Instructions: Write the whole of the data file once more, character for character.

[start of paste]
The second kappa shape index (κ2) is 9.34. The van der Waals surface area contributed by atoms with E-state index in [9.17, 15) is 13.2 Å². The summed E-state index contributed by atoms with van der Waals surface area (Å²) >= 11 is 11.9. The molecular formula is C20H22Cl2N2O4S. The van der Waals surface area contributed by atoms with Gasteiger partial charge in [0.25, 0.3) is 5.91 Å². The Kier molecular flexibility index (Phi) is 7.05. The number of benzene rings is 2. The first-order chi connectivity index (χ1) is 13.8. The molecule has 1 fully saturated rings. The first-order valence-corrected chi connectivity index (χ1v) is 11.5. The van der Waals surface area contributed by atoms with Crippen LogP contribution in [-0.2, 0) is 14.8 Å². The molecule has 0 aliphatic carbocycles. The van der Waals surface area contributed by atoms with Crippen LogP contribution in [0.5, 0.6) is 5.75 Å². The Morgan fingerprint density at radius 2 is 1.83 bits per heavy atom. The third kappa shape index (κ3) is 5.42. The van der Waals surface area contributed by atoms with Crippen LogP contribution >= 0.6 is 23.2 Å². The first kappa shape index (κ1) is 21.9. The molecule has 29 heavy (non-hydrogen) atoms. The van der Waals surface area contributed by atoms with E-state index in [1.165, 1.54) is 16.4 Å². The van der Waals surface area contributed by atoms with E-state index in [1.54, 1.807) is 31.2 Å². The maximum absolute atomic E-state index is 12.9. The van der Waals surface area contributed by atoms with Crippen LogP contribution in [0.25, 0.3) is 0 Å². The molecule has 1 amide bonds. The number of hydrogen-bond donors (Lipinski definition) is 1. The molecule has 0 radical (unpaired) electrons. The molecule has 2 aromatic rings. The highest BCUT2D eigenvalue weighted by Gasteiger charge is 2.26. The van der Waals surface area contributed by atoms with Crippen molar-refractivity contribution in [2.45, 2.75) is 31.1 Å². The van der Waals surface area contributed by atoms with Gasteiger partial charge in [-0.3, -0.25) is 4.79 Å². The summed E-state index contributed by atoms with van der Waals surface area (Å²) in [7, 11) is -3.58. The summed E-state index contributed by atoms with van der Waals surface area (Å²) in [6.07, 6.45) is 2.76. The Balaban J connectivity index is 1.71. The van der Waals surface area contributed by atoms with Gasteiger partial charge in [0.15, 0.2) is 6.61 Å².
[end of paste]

The second kappa shape index (κ2) is 9.34. The van der Waals surface area contributed by atoms with E-state index in [9.17, 15) is 13.2 Å². The summed E-state index contributed by atoms with van der Waals surface area (Å²) >= 11 is 11.9. The molecular formula is C20H22Cl2N2O4S. The van der Waals surface area contributed by atoms with Gasteiger partial charge in [0.25, 0.3) is 5.91 Å². The Kier molecular flexibility index (Phi) is 7.05. The number of benzene rings is 2. The first-order chi connectivity index (χ1) is 13.8. The molecule has 1 fully saturated rings. The first-order valence-corrected chi connectivity index (χ1v) is 11.5. The van der Waals surface area contributed by atoms with Crippen LogP contribution in [-0.2, 0) is 14.8 Å². The molecule has 0 aliphatic carbocycles. The van der Waals surface area contributed by atoms with Crippen LogP contribution in [0.5, 0.6) is 5.75 Å². The Morgan fingerprint density at radius 2 is 1.83 bits per heavy atom. The third kappa shape index (κ3) is 5.42. The van der Waals surface area contributed by atoms with Crippen LogP contribution >= 0.6 is 23.2 Å². The first kappa shape index (κ1) is 21.9. The molecule has 29 heavy (non-hydrogen) atoms. The van der Waals surface area contributed by atoms with E-state index in [1.165, 1.54) is 16.4 Å². The van der Waals surface area contributed by atoms with E-state index in [1.54, 1.807) is 31.2 Å². The maximum absolute atomic E-state index is 12.9. The van der Waals surface area contributed by atoms with Crippen LogP contribution in [0.25, 0.3) is 0 Å². The molecule has 1 amide bonds. The number of hydrogen-bond donors (Lipinski definition) is 1. The molecule has 0 radical (unpaired) electrons. The molecule has 2 aromatic rings. The highest BCUT2D eigenvalue weighted by Gasteiger charge is 2.26. The van der Waals surface area contributed by atoms with Crippen molar-refractivity contribution in [2.45, 2.75) is 31.1 Å². The van der Waals surface area contributed by atoms with Gasteiger partial charge in [-0.3, -0.25) is 4.79 Å². The summed E-state index contributed by atoms with van der Waals surface area (Å²) in [7, 11) is -3.58. The summed E-state index contributed by atoms with van der Waals surface area (Å²) in [6.07, 6.45) is 2.76. The Balaban J connectivity index is 1.71. The van der Waals surface area contributed by atoms with Gasteiger partial charge in [0.15, 0.2) is 6.61 Å².